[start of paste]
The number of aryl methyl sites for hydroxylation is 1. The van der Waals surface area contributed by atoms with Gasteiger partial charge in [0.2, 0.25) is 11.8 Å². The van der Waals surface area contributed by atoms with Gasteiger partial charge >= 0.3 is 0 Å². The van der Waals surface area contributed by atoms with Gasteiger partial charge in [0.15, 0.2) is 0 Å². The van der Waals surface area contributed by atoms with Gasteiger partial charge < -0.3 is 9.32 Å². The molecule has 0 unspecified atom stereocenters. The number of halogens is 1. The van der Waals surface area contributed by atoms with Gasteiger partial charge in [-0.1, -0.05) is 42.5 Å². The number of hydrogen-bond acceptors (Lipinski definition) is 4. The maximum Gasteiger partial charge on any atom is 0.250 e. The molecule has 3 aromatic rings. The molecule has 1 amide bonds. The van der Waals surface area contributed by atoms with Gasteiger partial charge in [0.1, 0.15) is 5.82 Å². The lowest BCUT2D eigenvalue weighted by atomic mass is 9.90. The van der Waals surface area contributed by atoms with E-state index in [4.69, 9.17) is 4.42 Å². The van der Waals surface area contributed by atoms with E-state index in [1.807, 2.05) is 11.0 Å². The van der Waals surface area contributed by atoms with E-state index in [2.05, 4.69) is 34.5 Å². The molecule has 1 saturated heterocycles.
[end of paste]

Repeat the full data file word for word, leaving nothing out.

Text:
The number of aryl methyl sites for hydroxylation is 1. The van der Waals surface area contributed by atoms with Gasteiger partial charge in [0.2, 0.25) is 11.8 Å². The van der Waals surface area contributed by atoms with Gasteiger partial charge >= 0.3 is 0 Å². The van der Waals surface area contributed by atoms with Gasteiger partial charge in [0.15, 0.2) is 0 Å². The van der Waals surface area contributed by atoms with Gasteiger partial charge < -0.3 is 9.32 Å². The molecule has 0 unspecified atom stereocenters. The number of halogens is 1. The van der Waals surface area contributed by atoms with Gasteiger partial charge in [-0.1, -0.05) is 42.5 Å². The number of hydrogen-bond acceptors (Lipinski definition) is 4. The maximum Gasteiger partial charge on any atom is 0.250 e. The molecule has 3 aromatic rings. The molecule has 1 amide bonds. The van der Waals surface area contributed by atoms with Gasteiger partial charge in [0.1, 0.15) is 5.82 Å². The lowest BCUT2D eigenvalue weighted by atomic mass is 9.90. The van der Waals surface area contributed by atoms with E-state index in [4.69, 9.17) is 4.42 Å². The van der Waals surface area contributed by atoms with E-state index in [1.807, 2.05) is 11.0 Å². The van der Waals surface area contributed by atoms with E-state index in [2.05, 4.69) is 34.5 Å². The molecule has 1 saturated heterocycles.